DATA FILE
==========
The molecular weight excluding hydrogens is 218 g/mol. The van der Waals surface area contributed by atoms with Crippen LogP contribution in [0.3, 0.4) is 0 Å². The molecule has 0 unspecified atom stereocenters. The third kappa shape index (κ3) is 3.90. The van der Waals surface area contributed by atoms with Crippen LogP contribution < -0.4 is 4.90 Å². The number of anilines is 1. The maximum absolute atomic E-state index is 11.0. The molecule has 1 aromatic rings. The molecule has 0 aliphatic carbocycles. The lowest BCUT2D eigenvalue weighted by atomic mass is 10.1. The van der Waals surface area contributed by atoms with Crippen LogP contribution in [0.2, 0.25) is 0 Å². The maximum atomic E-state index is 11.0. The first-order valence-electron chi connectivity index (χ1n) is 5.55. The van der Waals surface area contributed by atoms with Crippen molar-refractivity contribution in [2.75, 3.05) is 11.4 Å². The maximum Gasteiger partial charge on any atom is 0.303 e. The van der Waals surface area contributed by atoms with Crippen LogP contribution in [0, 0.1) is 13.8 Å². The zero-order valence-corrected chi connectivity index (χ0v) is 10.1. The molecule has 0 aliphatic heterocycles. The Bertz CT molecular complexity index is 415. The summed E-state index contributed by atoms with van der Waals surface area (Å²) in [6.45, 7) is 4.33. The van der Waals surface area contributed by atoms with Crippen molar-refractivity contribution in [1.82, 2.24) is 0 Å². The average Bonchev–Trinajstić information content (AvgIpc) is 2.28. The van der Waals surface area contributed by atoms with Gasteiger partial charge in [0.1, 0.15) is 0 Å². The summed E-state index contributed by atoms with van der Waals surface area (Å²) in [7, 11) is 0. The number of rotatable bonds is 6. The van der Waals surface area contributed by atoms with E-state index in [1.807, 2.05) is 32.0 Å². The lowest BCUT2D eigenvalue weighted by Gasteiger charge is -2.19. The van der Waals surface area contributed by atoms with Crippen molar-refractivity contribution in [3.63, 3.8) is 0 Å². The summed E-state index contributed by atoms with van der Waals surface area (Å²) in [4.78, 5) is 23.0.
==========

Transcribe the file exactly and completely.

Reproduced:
The molecular weight excluding hydrogens is 218 g/mol. The van der Waals surface area contributed by atoms with Crippen LogP contribution in [0.3, 0.4) is 0 Å². The molecule has 0 unspecified atom stereocenters. The third kappa shape index (κ3) is 3.90. The van der Waals surface area contributed by atoms with Crippen LogP contribution < -0.4 is 4.90 Å². The number of anilines is 1. The maximum absolute atomic E-state index is 11.0. The molecule has 1 aromatic rings. The molecule has 0 aliphatic carbocycles. The lowest BCUT2D eigenvalue weighted by atomic mass is 10.1. The van der Waals surface area contributed by atoms with Crippen LogP contribution in [0.2, 0.25) is 0 Å². The maximum atomic E-state index is 11.0. The first-order valence-electron chi connectivity index (χ1n) is 5.55. The van der Waals surface area contributed by atoms with Crippen molar-refractivity contribution in [2.75, 3.05) is 11.4 Å². The maximum Gasteiger partial charge on any atom is 0.303 e. The van der Waals surface area contributed by atoms with Crippen LogP contribution in [0, 0.1) is 13.8 Å². The zero-order valence-corrected chi connectivity index (χ0v) is 10.1. The molecule has 0 aliphatic heterocycles. The Bertz CT molecular complexity index is 415. The summed E-state index contributed by atoms with van der Waals surface area (Å²) in [6.45, 7) is 4.33. The van der Waals surface area contributed by atoms with Crippen molar-refractivity contribution in [1.82, 2.24) is 0 Å². The average Bonchev–Trinajstić information content (AvgIpc) is 2.28. The van der Waals surface area contributed by atoms with Gasteiger partial charge in [0.1, 0.15) is 0 Å². The summed E-state index contributed by atoms with van der Waals surface area (Å²) in [7, 11) is 0. The number of rotatable bonds is 6. The van der Waals surface area contributed by atoms with E-state index in [1.807, 2.05) is 32.0 Å². The lowest BCUT2D eigenvalue weighted by Gasteiger charge is -2.19. The van der Waals surface area contributed by atoms with Crippen molar-refractivity contribution in [3.63, 3.8) is 0 Å². The summed E-state index contributed by atoms with van der Waals surface area (Å²) in [4.78, 5) is 23.0.